MOLO, Iloilo City, April 28, 2016 – As one of the important themes highlighted by Pope Francis in his latest apostolic exhortation, Amoris Laetitia (The Joy of Love), to complement the positive achievements of feminism, is the importance of promoting a healthy virility, a Bible scholar sees in St. Joseph an exact model of gentle and fatherly manliness.
“A closer reading of the Gospels reveals that St. Joseph was a strong protector and a responsible provider as can be observed in the way he took care of the Child Jesus and Holy Mary,” said Fr. Rey Zerrudo in an interview with CBCP News.
The professor of Biblical Studies in St. Joseph Regional Seminary and parish priest of San Jose Obrero Parish in Molo, Iloilo City, underscored that the threats the Holy Family had to face in their time are analogous to the challenges families have to confront in modern times.
A firm protector
“St. Joseph was a man who could make firm decisions as he had to protect the Child Jesus and Holy Mary from the attacks of King Herod’s men. Afterwards, on their return to Israel from Egypt, he took the initiative of settling in another town, in Nazareth instead of Bethlehem, upon learning that Archelaus, who was twice as cruel as Herod, was reigning [in] Judea.”
“God sets the father in the family so that by the gifts of his masculinity he can be ‘close to his wife and share everything, joy and sorrow, hope and hardship’,” says Pope Francis in Amoris Laetitia.
Recalling his encounter with families in Manila, the Pope said, “The family is also threatened by growing efforts on the part of some to redefine the very institution of marriage, by a lack of openness to life.”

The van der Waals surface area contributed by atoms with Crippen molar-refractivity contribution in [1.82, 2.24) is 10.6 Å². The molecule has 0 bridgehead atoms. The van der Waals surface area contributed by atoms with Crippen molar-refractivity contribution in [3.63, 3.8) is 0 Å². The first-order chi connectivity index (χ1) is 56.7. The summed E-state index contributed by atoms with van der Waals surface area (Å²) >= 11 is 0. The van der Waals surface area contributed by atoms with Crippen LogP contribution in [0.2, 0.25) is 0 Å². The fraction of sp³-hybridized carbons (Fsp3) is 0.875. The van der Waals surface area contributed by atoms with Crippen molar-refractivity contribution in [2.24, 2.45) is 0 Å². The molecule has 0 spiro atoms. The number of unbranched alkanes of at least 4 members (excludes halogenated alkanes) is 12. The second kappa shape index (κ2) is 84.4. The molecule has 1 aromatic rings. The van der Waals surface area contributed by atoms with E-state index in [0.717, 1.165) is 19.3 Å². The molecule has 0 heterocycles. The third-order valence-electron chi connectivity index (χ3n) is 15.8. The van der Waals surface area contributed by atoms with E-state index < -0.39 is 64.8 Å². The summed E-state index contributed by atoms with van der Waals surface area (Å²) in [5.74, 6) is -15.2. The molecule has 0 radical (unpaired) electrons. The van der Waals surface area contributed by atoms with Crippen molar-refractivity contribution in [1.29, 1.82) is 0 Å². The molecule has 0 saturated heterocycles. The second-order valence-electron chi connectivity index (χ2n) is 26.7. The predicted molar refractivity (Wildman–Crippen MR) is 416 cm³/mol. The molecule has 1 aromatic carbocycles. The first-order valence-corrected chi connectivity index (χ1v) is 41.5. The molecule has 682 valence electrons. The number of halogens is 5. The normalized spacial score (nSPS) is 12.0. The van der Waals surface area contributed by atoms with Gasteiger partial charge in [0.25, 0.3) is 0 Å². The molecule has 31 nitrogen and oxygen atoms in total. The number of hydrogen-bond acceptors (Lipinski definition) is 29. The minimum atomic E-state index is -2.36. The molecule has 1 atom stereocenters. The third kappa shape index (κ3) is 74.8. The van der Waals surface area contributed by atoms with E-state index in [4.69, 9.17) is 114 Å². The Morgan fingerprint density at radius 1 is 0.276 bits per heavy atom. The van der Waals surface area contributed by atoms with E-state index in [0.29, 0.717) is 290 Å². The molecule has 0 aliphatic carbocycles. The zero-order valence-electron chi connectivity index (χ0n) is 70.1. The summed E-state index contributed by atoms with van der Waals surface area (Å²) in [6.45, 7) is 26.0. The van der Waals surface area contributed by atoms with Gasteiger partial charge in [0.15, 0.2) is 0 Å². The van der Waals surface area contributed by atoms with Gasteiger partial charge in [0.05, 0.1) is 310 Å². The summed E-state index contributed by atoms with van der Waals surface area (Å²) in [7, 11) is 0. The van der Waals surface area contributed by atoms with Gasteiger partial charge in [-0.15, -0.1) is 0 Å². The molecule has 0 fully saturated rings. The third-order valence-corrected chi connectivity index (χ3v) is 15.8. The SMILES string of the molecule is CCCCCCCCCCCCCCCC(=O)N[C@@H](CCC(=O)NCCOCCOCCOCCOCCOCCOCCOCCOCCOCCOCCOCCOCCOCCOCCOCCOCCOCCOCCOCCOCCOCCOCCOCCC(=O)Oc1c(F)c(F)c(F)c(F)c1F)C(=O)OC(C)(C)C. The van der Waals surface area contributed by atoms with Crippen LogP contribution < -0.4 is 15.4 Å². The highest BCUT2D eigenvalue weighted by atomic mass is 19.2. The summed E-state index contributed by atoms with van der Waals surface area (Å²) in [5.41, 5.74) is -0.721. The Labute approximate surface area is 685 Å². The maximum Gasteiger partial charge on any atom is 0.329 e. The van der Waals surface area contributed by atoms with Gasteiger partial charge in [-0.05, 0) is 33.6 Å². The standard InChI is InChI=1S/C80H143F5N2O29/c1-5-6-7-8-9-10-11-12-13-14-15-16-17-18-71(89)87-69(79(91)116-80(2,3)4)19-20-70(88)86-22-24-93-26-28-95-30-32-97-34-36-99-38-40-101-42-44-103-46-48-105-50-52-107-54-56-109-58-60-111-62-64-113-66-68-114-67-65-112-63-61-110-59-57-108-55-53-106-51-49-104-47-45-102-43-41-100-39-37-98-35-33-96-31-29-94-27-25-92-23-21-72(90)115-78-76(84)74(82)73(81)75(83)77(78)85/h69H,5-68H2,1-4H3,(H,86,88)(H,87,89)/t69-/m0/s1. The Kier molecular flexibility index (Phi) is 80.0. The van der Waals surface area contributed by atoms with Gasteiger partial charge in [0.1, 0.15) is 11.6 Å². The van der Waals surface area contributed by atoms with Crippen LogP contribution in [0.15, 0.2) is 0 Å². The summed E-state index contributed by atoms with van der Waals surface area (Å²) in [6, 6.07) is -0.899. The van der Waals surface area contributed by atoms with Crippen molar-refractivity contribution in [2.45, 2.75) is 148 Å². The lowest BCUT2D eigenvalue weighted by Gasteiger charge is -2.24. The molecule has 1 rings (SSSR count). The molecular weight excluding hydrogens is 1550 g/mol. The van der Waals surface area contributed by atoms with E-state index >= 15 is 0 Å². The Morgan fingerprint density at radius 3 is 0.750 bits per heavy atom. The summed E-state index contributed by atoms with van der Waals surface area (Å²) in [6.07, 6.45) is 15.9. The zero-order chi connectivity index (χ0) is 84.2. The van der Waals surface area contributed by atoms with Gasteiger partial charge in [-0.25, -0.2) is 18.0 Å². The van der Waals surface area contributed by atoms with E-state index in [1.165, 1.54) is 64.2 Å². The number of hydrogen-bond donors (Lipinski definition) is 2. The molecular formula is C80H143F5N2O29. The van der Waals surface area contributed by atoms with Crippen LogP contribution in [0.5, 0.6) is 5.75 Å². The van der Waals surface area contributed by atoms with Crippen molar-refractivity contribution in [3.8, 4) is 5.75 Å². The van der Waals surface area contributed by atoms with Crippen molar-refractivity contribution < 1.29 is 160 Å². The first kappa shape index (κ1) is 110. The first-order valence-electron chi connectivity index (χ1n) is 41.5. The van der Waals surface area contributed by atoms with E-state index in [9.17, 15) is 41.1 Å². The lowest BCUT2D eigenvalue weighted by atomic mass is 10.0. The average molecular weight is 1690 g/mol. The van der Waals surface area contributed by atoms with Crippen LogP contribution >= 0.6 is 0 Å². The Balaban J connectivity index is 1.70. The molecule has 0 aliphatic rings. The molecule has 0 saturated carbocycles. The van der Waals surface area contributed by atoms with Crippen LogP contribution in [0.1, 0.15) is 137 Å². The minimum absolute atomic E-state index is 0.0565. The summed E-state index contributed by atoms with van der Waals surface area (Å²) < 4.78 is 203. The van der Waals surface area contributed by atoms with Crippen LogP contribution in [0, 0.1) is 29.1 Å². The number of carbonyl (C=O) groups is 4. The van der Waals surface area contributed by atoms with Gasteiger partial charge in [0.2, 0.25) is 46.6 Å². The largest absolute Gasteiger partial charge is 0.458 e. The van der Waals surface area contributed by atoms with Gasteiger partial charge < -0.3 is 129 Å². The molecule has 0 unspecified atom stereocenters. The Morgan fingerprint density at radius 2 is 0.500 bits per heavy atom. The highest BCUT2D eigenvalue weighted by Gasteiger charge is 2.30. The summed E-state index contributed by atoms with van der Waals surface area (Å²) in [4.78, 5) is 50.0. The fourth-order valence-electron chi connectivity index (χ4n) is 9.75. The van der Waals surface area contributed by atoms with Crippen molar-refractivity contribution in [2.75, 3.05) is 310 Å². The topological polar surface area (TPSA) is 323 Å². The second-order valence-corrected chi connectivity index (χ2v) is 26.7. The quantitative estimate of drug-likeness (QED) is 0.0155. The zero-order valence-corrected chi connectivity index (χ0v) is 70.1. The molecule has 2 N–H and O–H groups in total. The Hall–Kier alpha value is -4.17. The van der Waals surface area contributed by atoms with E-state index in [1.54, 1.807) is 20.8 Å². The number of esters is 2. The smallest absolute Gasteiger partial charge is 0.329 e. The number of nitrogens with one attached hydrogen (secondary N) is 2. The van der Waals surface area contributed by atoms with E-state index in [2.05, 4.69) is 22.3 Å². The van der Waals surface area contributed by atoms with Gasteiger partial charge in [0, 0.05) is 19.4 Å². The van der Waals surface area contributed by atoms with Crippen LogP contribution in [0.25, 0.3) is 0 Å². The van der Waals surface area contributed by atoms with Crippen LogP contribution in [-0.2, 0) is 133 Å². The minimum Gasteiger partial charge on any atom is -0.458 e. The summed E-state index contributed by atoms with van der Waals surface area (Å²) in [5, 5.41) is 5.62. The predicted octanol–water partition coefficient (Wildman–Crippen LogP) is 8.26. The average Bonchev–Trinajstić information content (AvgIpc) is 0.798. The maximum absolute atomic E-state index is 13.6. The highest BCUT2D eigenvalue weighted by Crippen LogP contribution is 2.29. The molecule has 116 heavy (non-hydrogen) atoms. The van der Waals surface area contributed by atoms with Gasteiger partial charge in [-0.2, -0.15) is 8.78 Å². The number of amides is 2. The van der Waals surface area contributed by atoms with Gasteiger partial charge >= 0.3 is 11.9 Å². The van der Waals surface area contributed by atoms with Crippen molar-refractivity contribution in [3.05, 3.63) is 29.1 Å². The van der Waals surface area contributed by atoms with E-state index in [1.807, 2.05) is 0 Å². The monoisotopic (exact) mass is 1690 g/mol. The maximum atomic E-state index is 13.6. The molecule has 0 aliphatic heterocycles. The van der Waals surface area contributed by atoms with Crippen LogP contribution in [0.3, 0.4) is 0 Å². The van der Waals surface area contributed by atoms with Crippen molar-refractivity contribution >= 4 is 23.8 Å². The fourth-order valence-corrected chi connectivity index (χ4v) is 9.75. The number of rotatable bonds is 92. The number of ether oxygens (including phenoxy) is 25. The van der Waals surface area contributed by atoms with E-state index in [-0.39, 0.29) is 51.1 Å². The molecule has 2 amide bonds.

Pope Francis was referring to the threat that actually destroys families: the source of this destruction he called “ideological colonization.”
A good provider
In another episode in the Gospels, the finding of the Child Jesus in the temple, the priest saw in St. Joseph “a conscientious worker and a good provider.”
“St. Joseph was able to provide well for his family. For a craftsman to have time to go every year from Nazareth to Jerusalem for the Feast of the Passover meant that he worked hard and saved for his family to the extent that, as a father, he could be with them to celebrate occasions that are important for their faith and the family.”
“In our day, the problem no longer seems to be the overbearing presence of the father so much as his absence, his not being there. Fathers are often so caught up in themselves and their work, and at times in their own self-fulfillment, that they neglect their families,” the pontiff himself noted in his latest apostolic exhortation.
For St. Joseph to be regarded as a model of fathers could not be emphasized more. (Fr. Mickey Cardenas / CBCP News)